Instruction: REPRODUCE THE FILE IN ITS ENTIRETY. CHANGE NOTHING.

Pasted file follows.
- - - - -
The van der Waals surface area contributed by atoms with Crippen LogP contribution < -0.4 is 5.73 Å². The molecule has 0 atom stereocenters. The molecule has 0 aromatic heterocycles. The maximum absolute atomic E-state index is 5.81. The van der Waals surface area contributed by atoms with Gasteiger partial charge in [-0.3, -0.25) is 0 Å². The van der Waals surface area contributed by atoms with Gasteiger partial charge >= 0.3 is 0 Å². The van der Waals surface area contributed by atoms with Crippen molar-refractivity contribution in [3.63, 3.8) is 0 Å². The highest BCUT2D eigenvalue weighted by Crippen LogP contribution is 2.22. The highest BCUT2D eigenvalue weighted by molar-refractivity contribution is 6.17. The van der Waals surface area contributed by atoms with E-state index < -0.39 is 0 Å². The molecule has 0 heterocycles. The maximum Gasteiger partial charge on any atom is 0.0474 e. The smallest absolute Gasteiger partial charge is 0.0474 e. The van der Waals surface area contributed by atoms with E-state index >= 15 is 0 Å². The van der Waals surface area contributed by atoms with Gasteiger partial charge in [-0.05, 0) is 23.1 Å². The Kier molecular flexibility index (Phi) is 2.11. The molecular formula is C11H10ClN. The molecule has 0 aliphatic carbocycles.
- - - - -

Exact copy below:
The van der Waals surface area contributed by atoms with Crippen LogP contribution < -0.4 is 5.73 Å². The molecule has 0 atom stereocenters. The molecule has 0 aromatic heterocycles. The maximum absolute atomic E-state index is 5.81. The van der Waals surface area contributed by atoms with Gasteiger partial charge in [-0.3, -0.25) is 0 Å². The van der Waals surface area contributed by atoms with Gasteiger partial charge >= 0.3 is 0 Å². The van der Waals surface area contributed by atoms with Crippen molar-refractivity contribution in [3.63, 3.8) is 0 Å². The highest BCUT2D eigenvalue weighted by Crippen LogP contribution is 2.22. The highest BCUT2D eigenvalue weighted by molar-refractivity contribution is 6.17. The van der Waals surface area contributed by atoms with E-state index < -0.39 is 0 Å². The molecule has 0 heterocycles. The maximum Gasteiger partial charge on any atom is 0.0474 e. The smallest absolute Gasteiger partial charge is 0.0474 e. The van der Waals surface area contributed by atoms with E-state index >= 15 is 0 Å². The van der Waals surface area contributed by atoms with Gasteiger partial charge in [-0.05, 0) is 23.1 Å². The Kier molecular flexibility index (Phi) is 2.11. The molecular formula is C11H10ClN. The molecule has 0 aliphatic carbocycles.